Reversed and remanded.
Rule 18, 5th Cir.; see Isbell Enterprises, Inc. v. Citizens Casualty Co. of New York et al., 5th Cir. 1970, 431 F.2d 409, Part I
The entire instruction on the question of forgery was as follows:
"Count 1 of the indictment charges the accused with forgery. He is guilty of forgery who, without lawful authority and with intent to injure and defraud, shall make a false instrument in writing purporting to be the act of another, in such manner that the false statements so made would, if the same were true, have created, increased, diminished, discharged or defeated any pecuniary obligation, or would have transferred or in any manner have affected any property whatever.
"The essence of forgery is the making of a false writing with the intent that it shall be received as the act of another. The elements that are required to be proved beyond a reasonable doubt in order to establish the offense of forgery are:
"1. The false making or alteration of some instrument in writing.
"Secondly, which is apparently capable of effecting a fraud.
"Thirdly, with the intent to defraud, that is, with the intent to obtain or receive by misrepresentation, directly or indirectly, any sum of money from the United States or any officer or agent thereof.
"It is not necessary that anyone be actually defrauded or that actual fraud be practiced, the offense being complete when the instrument is forged with the intent to defraud. Where there is intent to defraud, financial or property loss is not essential. Therefore, unless you believe from the evidence in this case beyond a reasonable doubt that all three of the above elements have been proved, that is to say, first, that the accused falsely altered the United States Treasury check as described in Count 1 of the indictment, and, second, that the acts so charged were apparently capable of effecting a fraud and, third, that the accused committed the acts so charged with the intent to defraud, you will acquit the accused of Count 1 of the indictment and say by your verdict 'Not Guilty."'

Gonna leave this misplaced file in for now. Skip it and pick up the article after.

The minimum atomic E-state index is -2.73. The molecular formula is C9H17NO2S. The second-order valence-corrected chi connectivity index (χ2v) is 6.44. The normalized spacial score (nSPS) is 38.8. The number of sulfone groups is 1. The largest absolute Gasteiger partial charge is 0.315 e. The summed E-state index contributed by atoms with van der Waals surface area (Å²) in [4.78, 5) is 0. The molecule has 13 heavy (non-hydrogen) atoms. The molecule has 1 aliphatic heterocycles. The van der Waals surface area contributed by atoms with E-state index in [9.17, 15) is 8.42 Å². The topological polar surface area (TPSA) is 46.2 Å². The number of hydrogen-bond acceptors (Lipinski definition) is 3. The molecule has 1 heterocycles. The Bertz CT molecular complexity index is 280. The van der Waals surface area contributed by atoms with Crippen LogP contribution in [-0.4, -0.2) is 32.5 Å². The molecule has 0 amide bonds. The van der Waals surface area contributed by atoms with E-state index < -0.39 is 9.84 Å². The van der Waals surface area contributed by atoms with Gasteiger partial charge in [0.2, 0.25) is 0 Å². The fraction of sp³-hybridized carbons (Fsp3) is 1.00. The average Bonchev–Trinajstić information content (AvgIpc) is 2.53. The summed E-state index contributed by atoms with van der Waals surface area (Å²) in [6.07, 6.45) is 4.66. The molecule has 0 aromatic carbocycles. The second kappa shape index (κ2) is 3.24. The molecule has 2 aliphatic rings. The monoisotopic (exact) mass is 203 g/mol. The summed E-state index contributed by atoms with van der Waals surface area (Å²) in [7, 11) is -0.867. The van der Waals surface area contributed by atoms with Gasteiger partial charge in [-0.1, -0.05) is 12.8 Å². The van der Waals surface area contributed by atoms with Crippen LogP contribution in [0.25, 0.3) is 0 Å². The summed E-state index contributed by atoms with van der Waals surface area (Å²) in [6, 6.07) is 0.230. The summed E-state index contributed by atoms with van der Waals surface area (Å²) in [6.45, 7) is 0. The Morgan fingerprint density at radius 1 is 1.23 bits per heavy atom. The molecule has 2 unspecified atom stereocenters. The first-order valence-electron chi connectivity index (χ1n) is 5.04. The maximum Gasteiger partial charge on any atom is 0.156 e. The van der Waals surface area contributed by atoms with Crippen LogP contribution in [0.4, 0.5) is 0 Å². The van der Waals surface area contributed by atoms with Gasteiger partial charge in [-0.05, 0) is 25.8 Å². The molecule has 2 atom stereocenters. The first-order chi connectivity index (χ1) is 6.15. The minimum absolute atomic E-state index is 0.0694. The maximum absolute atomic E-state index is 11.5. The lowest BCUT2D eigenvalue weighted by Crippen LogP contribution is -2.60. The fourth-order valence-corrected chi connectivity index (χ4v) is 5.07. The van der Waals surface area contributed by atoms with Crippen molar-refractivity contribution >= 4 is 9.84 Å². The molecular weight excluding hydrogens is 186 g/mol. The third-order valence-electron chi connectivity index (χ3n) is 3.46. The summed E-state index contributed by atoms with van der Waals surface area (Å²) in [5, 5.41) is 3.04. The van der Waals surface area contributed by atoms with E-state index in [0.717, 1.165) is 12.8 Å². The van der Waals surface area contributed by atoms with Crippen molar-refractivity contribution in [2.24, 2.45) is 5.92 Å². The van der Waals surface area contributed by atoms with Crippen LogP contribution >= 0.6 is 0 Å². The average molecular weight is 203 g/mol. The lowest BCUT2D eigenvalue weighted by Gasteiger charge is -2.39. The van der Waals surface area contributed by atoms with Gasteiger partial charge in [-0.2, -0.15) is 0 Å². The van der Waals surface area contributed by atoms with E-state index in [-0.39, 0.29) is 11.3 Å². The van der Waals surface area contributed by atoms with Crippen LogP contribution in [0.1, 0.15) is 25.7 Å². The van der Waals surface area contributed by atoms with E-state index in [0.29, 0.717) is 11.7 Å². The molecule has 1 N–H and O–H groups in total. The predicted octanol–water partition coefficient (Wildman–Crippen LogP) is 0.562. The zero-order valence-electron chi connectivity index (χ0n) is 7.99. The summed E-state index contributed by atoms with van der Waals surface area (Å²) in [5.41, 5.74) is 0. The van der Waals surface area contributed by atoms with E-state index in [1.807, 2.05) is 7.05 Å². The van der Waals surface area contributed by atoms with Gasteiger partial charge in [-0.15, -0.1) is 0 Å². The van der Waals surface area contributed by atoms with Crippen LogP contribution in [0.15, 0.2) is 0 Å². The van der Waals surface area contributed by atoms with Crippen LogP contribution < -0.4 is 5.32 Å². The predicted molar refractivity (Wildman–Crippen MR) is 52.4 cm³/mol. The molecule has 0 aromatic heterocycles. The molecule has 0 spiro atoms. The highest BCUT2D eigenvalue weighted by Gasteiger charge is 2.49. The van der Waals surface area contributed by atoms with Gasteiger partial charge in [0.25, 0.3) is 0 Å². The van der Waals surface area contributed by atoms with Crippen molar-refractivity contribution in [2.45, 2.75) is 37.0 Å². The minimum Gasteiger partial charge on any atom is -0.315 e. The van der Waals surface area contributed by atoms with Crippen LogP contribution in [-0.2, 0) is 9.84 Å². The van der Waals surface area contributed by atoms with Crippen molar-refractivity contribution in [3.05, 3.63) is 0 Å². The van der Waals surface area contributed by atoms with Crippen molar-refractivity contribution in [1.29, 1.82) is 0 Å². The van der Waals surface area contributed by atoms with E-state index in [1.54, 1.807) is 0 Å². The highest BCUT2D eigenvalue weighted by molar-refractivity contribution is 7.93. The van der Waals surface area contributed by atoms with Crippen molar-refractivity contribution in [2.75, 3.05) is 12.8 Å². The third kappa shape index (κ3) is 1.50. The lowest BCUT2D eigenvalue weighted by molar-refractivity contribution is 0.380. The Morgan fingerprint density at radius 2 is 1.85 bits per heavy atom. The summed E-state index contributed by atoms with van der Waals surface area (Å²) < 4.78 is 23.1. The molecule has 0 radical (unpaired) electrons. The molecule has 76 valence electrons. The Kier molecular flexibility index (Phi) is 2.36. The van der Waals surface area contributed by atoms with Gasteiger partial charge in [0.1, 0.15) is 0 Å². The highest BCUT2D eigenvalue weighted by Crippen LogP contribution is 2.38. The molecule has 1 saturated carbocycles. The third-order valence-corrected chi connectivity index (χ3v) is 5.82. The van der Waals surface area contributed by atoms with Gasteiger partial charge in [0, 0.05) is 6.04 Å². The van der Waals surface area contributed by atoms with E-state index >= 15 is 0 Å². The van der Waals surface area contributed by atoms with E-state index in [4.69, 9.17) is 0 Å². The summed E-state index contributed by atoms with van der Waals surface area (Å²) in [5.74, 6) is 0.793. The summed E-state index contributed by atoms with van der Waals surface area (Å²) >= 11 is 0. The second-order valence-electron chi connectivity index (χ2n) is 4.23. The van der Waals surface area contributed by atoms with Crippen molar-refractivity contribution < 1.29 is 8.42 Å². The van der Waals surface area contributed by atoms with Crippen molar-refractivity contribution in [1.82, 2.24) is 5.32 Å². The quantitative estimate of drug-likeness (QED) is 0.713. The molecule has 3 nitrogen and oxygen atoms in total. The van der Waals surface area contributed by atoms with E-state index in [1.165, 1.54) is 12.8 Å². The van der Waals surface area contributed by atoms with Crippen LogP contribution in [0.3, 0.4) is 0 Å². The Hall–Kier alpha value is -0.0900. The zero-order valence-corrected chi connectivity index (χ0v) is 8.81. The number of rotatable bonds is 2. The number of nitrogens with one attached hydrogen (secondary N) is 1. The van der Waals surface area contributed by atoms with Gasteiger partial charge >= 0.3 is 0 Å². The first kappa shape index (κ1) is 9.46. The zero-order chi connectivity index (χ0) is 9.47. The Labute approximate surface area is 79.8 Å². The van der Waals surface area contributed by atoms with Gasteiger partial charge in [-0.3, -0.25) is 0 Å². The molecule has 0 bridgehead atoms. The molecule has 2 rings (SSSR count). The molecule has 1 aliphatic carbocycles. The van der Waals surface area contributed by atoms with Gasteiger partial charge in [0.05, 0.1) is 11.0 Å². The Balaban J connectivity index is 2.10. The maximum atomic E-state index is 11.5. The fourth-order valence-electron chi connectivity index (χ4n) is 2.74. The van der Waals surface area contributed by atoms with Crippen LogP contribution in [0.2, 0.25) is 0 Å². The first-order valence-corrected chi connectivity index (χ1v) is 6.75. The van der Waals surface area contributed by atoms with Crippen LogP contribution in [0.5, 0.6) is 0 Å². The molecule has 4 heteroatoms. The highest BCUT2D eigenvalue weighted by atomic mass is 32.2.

Compare Mathes and Devitt, Federal Jury Practice and Instructions, Sec. 31.07
Compare Mathes and Devitt, supra, Secs. 31.05, 31.07